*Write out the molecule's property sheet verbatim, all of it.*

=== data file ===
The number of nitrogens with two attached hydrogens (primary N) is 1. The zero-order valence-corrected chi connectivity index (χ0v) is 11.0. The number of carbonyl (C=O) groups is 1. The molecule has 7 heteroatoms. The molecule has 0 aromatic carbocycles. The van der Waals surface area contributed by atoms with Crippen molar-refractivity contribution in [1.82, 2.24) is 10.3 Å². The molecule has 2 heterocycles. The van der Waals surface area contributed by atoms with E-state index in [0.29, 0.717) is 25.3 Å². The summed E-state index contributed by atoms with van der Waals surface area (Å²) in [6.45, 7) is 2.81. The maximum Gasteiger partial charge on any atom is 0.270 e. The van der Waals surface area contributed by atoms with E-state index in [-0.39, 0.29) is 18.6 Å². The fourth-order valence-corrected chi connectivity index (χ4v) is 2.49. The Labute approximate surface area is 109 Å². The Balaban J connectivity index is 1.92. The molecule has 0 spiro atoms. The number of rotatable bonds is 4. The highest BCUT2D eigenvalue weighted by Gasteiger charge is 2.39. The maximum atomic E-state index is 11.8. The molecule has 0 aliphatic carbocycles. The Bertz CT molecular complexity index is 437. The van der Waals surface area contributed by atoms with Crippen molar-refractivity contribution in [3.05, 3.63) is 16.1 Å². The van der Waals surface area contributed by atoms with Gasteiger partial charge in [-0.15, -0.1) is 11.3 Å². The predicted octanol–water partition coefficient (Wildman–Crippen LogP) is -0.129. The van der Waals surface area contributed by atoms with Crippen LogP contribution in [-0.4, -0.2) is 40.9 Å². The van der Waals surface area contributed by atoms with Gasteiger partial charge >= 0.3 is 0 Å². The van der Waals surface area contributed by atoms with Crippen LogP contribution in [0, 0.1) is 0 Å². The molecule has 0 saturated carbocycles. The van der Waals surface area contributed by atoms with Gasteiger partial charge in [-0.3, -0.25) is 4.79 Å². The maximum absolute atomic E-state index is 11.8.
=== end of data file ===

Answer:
The number of nitrogens with two attached hydrogens (primary N) is 1. The zero-order valence-corrected chi connectivity index (χ0v) is 11.0. The number of carbonyl (C=O) groups is 1. The molecule has 7 heteroatoms. The molecule has 0 aromatic carbocycles. The van der Waals surface area contributed by atoms with Crippen molar-refractivity contribution in [1.82, 2.24) is 10.3 Å². The molecule has 2 heterocycles. The van der Waals surface area contributed by atoms with E-state index in [0.29, 0.717) is 25.3 Å². The summed E-state index contributed by atoms with van der Waals surface area (Å²) in [6.45, 7) is 2.81. The maximum Gasteiger partial charge on any atom is 0.270 e. The van der Waals surface area contributed by atoms with E-state index in [-0.39, 0.29) is 18.6 Å². The fourth-order valence-corrected chi connectivity index (χ4v) is 2.49. The Labute approximate surface area is 109 Å². The Balaban J connectivity index is 1.92. The molecule has 0 spiro atoms. The number of rotatable bonds is 4. The highest BCUT2D eigenvalue weighted by Gasteiger charge is 2.39. The maximum atomic E-state index is 11.8. The molecule has 0 aliphatic carbocycles. The Bertz CT molecular complexity index is 437. The van der Waals surface area contributed by atoms with Crippen molar-refractivity contribution in [3.05, 3.63) is 16.1 Å². The van der Waals surface area contributed by atoms with Gasteiger partial charge in [-0.15, -0.1) is 11.3 Å². The predicted octanol–water partition coefficient (Wildman–Crippen LogP) is -0.129. The van der Waals surface area contributed by atoms with Crippen LogP contribution in [-0.4, -0.2) is 40.9 Å². The van der Waals surface area contributed by atoms with Gasteiger partial charge >= 0.3 is 0 Å². The van der Waals surface area contributed by atoms with Crippen LogP contribution in [0, 0.1) is 0 Å². The molecule has 0 saturated carbocycles. The van der Waals surface area contributed by atoms with Gasteiger partial charge in [-0.3, -0.25) is 4.79 Å². The maximum absolute atomic E-state index is 11.8.